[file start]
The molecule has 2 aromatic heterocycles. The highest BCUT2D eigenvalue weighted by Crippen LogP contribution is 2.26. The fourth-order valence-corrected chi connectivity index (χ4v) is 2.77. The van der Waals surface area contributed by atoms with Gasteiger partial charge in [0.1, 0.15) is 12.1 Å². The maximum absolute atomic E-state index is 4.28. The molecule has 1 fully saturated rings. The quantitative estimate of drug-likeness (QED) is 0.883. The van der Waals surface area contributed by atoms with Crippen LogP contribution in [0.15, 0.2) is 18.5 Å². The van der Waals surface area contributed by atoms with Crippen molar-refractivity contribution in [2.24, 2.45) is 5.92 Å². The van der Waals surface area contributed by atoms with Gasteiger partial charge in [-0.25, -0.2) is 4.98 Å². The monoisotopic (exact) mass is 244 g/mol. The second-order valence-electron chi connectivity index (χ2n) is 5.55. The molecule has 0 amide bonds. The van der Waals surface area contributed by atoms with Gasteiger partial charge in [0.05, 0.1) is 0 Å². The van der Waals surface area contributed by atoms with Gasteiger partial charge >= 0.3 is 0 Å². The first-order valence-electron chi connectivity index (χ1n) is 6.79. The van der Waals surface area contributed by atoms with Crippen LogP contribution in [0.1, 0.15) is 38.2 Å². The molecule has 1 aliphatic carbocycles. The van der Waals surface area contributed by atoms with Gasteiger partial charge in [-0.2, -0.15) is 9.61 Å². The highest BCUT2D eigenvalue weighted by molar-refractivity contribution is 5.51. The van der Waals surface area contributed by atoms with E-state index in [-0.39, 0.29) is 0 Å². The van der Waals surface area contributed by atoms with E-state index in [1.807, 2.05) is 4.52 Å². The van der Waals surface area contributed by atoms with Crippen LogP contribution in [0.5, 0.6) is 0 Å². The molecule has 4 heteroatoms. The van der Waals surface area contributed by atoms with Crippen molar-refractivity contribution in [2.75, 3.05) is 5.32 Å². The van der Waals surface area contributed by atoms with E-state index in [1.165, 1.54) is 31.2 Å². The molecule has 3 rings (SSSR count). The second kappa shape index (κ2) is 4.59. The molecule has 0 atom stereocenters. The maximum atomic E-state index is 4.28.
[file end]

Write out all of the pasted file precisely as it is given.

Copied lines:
The molecule has 2 aromatic heterocycles. The highest BCUT2D eigenvalue weighted by Crippen LogP contribution is 2.26. The fourth-order valence-corrected chi connectivity index (χ4v) is 2.77. The van der Waals surface area contributed by atoms with Gasteiger partial charge in [0.1, 0.15) is 12.1 Å². The maximum absolute atomic E-state index is 4.28. The molecule has 1 fully saturated rings. The quantitative estimate of drug-likeness (QED) is 0.883. The van der Waals surface area contributed by atoms with Crippen LogP contribution in [0.15, 0.2) is 18.5 Å². The van der Waals surface area contributed by atoms with Crippen molar-refractivity contribution in [2.24, 2.45) is 5.92 Å². The van der Waals surface area contributed by atoms with Gasteiger partial charge in [-0.25, -0.2) is 4.98 Å². The monoisotopic (exact) mass is 244 g/mol. The second-order valence-electron chi connectivity index (χ2n) is 5.55. The molecule has 0 amide bonds. The van der Waals surface area contributed by atoms with Gasteiger partial charge in [0.05, 0.1) is 0 Å². The van der Waals surface area contributed by atoms with Gasteiger partial charge >= 0.3 is 0 Å². The first-order valence-electron chi connectivity index (χ1n) is 6.79. The van der Waals surface area contributed by atoms with Crippen LogP contribution in [0.1, 0.15) is 38.2 Å². The molecule has 1 aliphatic carbocycles. The van der Waals surface area contributed by atoms with Gasteiger partial charge in [-0.2, -0.15) is 9.61 Å². The highest BCUT2D eigenvalue weighted by molar-refractivity contribution is 5.51. The van der Waals surface area contributed by atoms with E-state index in [-0.39, 0.29) is 0 Å². The van der Waals surface area contributed by atoms with E-state index in [1.807, 2.05) is 4.52 Å². The van der Waals surface area contributed by atoms with Crippen LogP contribution in [0.5, 0.6) is 0 Å². The molecule has 4 heteroatoms. The van der Waals surface area contributed by atoms with Crippen molar-refractivity contribution in [2.75, 3.05) is 5.32 Å². The van der Waals surface area contributed by atoms with E-state index in [1.165, 1.54) is 31.2 Å². The molecule has 3 rings (SSSR count). The second kappa shape index (κ2) is 4.59. The molecule has 0 atom stereocenters. The maximum atomic E-state index is 4.28.